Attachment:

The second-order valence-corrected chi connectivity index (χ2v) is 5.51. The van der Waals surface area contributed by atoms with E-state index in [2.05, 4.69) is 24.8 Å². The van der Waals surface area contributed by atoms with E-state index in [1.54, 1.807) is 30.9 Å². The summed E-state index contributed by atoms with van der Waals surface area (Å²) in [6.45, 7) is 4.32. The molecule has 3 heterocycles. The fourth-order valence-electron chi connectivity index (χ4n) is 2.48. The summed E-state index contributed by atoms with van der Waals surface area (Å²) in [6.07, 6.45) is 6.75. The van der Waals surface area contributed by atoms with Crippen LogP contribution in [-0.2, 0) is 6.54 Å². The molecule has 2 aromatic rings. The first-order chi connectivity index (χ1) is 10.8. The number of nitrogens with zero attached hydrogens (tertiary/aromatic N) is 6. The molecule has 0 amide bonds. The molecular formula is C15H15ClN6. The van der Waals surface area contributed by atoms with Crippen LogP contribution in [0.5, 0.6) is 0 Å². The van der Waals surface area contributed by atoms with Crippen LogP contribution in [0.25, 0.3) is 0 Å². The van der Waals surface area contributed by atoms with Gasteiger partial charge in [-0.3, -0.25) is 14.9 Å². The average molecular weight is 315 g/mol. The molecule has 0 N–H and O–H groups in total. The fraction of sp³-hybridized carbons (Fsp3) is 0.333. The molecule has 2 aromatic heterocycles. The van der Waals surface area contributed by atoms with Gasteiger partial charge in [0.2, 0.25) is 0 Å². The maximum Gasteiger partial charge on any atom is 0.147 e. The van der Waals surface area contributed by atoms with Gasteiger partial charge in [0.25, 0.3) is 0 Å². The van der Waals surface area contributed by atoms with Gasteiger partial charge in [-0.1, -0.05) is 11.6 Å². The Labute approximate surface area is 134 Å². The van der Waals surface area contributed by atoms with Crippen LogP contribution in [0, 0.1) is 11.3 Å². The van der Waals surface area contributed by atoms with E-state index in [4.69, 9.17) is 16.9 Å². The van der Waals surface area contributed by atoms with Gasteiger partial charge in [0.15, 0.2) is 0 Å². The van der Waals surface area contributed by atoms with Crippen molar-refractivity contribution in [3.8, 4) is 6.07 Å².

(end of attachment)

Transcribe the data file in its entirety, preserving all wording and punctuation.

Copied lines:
The second-order valence-corrected chi connectivity index (χ2v) is 5.51. The van der Waals surface area contributed by atoms with E-state index in [2.05, 4.69) is 24.8 Å². The van der Waals surface area contributed by atoms with E-state index in [1.54, 1.807) is 30.9 Å². The summed E-state index contributed by atoms with van der Waals surface area (Å²) in [6.45, 7) is 4.32. The molecule has 3 heterocycles. The fourth-order valence-electron chi connectivity index (χ4n) is 2.48. The summed E-state index contributed by atoms with van der Waals surface area (Å²) in [6.07, 6.45) is 6.75. The van der Waals surface area contributed by atoms with Crippen LogP contribution in [-0.2, 0) is 6.54 Å². The molecule has 2 aromatic rings. The first-order chi connectivity index (χ1) is 10.8. The number of nitrogens with zero attached hydrogens (tertiary/aromatic N) is 6. The molecule has 0 amide bonds. The molecular formula is C15H15ClN6. The van der Waals surface area contributed by atoms with Crippen LogP contribution in [0.5, 0.6) is 0 Å². The van der Waals surface area contributed by atoms with Crippen LogP contribution in [0.25, 0.3) is 0 Å². The van der Waals surface area contributed by atoms with Gasteiger partial charge in [-0.3, -0.25) is 14.9 Å². The average molecular weight is 315 g/mol. The molecule has 0 N–H and O–H groups in total. The fraction of sp³-hybridized carbons (Fsp3) is 0.333. The molecule has 2 aromatic heterocycles. The van der Waals surface area contributed by atoms with Gasteiger partial charge in [0.2, 0.25) is 0 Å². The maximum Gasteiger partial charge on any atom is 0.147 e. The van der Waals surface area contributed by atoms with Gasteiger partial charge in [0.25, 0.3) is 0 Å². The van der Waals surface area contributed by atoms with Gasteiger partial charge in [-0.1, -0.05) is 11.6 Å². The Labute approximate surface area is 134 Å². The van der Waals surface area contributed by atoms with Crippen LogP contribution in [0, 0.1) is 11.3 Å². The van der Waals surface area contributed by atoms with E-state index in [4.69, 9.17) is 16.9 Å². The van der Waals surface area contributed by atoms with Gasteiger partial charge in [0.15, 0.2) is 0 Å². The van der Waals surface area contributed by atoms with Crippen molar-refractivity contribution in [3.8, 4) is 6.07 Å².